By Chris Wilson
August 19, 2016

Like so many morsels of office drudgery, the out-of-office message that one leaves behind while on vacation has acquired its own internal set of stylistic rules. As the New York Times noted last summer, “some cannot resist the opportunity to inject a bit of their personality into their correspondents’ inboxes in absentia.”

In February, John Patrick Pullen offered some utilitarian tips on Motto on how to leave an appropriately polite auto-response—one of which was “don’t be too funny.” With all due deference to our colleagues, what follows is an interactive to generate a less-than-conventional OOO message by answering just three questions. (You can change your answers at any time as you go.)

Sources for poetic responses

  • Jane Austen, Emma. (“Ah! there is nothing like staying at home for real comfort.”)
  • Kate Chopin: “The Awakening.” (“The voice of the sea speaks to the soul.”)
  • Gwendolyn Brooks, “Paul Robeson.” (“…we are each other’s / harvest: / we are each other’s / business: / we are each other’s / magnitude and bond.”)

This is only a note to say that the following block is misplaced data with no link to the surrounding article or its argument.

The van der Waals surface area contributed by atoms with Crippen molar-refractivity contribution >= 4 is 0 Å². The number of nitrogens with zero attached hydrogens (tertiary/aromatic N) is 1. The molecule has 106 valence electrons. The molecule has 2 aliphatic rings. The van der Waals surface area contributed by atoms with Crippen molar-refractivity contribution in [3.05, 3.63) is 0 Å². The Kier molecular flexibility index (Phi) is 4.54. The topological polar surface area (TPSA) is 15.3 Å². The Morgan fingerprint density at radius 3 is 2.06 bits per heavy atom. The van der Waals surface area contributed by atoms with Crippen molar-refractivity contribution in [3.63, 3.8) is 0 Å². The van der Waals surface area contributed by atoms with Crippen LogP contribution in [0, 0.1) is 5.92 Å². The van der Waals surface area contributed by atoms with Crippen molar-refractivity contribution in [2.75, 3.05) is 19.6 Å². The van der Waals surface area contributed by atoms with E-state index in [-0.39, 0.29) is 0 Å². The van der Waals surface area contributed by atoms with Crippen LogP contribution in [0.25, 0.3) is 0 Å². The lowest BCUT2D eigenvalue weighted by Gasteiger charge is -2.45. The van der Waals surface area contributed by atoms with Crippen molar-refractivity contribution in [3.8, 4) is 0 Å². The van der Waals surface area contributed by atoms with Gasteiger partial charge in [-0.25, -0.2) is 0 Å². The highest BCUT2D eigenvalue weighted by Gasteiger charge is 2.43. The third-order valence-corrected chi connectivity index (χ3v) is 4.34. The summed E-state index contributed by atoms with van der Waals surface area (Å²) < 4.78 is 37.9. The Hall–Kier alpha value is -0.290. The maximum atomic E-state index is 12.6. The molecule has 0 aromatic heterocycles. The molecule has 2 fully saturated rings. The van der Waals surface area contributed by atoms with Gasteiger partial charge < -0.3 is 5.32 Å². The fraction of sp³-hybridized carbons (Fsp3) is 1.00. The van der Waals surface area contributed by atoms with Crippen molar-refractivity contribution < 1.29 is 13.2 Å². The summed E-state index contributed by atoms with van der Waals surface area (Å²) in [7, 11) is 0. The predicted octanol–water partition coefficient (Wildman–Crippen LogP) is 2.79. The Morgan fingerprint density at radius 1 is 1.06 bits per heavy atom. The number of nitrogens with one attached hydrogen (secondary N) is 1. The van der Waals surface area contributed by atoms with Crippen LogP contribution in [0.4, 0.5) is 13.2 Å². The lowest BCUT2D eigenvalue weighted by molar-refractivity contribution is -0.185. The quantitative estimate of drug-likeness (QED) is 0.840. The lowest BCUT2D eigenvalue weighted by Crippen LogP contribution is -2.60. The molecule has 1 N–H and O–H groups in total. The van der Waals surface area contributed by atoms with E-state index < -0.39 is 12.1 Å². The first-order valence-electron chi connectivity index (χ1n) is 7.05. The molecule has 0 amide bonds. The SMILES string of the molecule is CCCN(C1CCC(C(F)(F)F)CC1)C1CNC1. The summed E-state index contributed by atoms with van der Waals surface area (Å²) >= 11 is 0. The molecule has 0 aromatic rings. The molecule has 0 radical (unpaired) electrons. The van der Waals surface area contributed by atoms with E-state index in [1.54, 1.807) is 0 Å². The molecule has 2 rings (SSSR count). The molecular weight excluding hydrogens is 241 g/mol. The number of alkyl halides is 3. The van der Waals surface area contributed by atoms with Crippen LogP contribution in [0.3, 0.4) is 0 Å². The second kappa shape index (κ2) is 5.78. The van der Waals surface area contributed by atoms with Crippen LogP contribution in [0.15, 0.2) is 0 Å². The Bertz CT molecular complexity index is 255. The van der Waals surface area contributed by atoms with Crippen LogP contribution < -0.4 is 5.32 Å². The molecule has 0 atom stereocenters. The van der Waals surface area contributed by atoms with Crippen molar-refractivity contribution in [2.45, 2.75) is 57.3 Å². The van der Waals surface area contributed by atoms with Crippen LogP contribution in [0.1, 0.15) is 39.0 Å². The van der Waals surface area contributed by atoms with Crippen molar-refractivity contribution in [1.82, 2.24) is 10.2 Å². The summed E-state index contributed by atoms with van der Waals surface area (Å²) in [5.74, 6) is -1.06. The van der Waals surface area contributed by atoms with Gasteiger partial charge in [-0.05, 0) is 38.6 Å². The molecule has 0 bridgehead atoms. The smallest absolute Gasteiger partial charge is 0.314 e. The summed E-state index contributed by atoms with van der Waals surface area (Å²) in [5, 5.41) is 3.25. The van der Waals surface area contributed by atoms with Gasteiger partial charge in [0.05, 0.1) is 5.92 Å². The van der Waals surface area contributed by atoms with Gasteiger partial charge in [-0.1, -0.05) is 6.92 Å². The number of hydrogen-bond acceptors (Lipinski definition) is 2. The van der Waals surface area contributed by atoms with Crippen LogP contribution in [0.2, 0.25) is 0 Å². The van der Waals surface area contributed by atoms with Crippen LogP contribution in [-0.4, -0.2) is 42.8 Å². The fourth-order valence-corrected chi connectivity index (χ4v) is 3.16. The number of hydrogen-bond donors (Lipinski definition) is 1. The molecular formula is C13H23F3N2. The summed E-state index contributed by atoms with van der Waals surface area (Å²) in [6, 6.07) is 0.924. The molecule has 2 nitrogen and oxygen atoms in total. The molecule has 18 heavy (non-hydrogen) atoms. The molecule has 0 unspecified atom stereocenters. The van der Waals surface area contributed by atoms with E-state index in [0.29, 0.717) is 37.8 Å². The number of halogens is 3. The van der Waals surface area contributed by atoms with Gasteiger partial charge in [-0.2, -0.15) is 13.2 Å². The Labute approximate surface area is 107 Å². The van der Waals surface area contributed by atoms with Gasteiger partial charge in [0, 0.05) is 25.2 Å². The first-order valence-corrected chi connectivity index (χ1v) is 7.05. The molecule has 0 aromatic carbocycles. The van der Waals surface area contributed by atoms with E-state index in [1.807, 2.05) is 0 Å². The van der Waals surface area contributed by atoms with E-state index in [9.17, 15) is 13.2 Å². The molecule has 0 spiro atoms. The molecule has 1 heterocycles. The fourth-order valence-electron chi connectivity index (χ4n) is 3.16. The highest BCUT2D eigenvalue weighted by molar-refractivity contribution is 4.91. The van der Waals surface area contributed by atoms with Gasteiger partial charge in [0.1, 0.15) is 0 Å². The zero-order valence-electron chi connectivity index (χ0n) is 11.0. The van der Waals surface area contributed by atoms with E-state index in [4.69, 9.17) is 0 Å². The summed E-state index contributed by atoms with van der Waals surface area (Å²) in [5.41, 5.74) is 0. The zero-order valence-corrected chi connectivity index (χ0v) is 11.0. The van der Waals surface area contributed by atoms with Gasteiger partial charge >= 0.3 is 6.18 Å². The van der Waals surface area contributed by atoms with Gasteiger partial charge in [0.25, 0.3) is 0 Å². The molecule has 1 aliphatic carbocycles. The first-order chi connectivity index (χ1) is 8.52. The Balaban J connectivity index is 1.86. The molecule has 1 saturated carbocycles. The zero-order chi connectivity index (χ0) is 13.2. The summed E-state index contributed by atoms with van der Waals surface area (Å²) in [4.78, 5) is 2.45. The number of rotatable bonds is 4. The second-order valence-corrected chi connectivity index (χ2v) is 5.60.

• Herman Melville: “Bartleby, the Scrivener: A Story of Wall-street.” (“As yet I had never of my personal knowledge known [Bartleby] to be outside of my office.”)
  • R. M. Rilke, “Letters To a Young Poet” (Book Four) (“have patience with everything unresolved in your heart.”)
  • William Shakespeare: Romeo and Juliet. (“jocund day / Stands tiptoe on the misty mountain tops.”)
  • Mark Twain, The Innocents Abroad. (“Broad, wholesome, charitable views of men and things can not be acquired by vegetating in one little corner of the earth all one’s lifetime.”)

SPONSORED FINANCIAL CONTENT

You May Like

EDIT POST